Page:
|Mode||Duration||Start date||Application code||Application method|
Please send your application through the Universities and Colleges Admissions Service (UCAS) using our institution code L75. UCAS is the organisation responsible for managing applications to higher education courses in the UK.
See our How to apply page for further details.
See our top tips for writing your personal statement.
If you’re an International student (non-EU national) the application process may involve further steps. Contact the International Office as soon as possible to discuss the admissions steps and the immigration requirements: firstname.lastname@example.org or +44 (0) 20 7815 6189.
If you are unsuccessful in your application to LSBU for this year you cannot apply through UCAS Extra or Clearing. However you can apply for the following year. It is important that you read the comments in the results statement so that you are prepared for any other interviews you may have.
Once we have made you an offer, you can apply for accommodation. You can rent from LSBU and you’ll deal directly with the university, not third party providers. That means we can guarantee you options to suit all budgets, with clear tenancy agreements and all-inclusive rents that include insurance for your personal belongings, internet access in each bedroom and on-site laundry facilities.
Or, if you’d rather rent privately, we can give you a list of landlords – just ask our Accommodation Service.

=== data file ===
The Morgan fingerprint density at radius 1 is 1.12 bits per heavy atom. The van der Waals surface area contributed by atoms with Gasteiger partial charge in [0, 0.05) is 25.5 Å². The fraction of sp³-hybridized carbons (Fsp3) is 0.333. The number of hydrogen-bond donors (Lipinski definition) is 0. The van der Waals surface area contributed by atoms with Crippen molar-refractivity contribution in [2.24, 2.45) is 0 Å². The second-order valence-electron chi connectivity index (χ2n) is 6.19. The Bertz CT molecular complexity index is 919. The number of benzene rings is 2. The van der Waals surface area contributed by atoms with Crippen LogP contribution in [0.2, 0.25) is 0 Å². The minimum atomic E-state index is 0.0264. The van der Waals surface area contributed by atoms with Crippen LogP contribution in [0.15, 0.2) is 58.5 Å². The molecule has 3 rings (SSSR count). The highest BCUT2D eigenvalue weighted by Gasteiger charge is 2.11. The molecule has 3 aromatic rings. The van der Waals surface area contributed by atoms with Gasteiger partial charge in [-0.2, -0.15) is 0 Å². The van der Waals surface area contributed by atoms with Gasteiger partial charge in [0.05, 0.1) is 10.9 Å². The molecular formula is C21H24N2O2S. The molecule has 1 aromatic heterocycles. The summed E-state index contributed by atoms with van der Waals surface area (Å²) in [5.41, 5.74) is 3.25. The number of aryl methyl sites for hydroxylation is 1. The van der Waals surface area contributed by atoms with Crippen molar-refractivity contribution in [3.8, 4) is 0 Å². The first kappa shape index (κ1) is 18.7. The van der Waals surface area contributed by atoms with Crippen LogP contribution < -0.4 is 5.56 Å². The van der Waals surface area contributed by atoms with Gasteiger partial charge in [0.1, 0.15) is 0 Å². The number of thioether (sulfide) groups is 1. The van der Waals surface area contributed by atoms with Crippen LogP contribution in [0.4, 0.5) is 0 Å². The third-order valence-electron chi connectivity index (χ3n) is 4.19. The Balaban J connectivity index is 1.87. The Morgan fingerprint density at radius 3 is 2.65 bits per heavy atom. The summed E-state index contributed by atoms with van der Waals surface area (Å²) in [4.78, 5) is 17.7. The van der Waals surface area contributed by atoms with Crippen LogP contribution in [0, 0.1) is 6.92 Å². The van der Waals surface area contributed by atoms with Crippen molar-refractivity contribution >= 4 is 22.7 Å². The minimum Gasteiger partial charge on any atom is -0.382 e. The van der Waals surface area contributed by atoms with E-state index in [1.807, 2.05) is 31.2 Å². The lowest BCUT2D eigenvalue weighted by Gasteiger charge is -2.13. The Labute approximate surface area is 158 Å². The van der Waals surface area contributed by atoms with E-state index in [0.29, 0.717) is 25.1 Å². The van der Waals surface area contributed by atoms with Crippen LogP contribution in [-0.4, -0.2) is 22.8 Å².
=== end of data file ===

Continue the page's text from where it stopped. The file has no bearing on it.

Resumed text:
Read more about applying for accommodation at LSBU.
You don't need to wait for a confirmed place on a course to start applying for student finance. Read how to pay your fees as an undergraduate student.
Prepare to start
Disclosure Barring Service (DBS)
All pre-registration students need to be DBS cleared before going on placement. You’ll need to have an enhanced DBS check even if you have had one before and will not be able to go on placement until this is complete.
The DBS process is not difficult but can take some time so it's best to get started as soon as you receive your email.
DBS update service
If you're part of the DBS update service, your subscription is up to date and you already have a DBS certificate, please email a copy to email@example.com and then bring in your hard copy for the document check. To take advantage of the update service, your certificate needs to be classified as 'Enhanced' and workforce must be listed as 'Adult and Child'. If you have any queries, please email us at firstname.lastname@example.org.
How to complete your DBS
Our DBS supplier, Verifile, will send you an email with all the details you need to complete your DBS.
Verifile will give you instructions to log into their system and complete your personal details and information. To complete the process, you'll need your passport or driving licence and 5-year address history including dates when you moved in/out.
You can use your application number to track the progress of your DBS.
When you've finished, your Disclosure Statement will be mailed to the most recent address in your submission, so please make sure it's correct. We don't automatically receive a copy of this Statement, which is why we need you to bring it in as part of the next step.
Frequently asked questions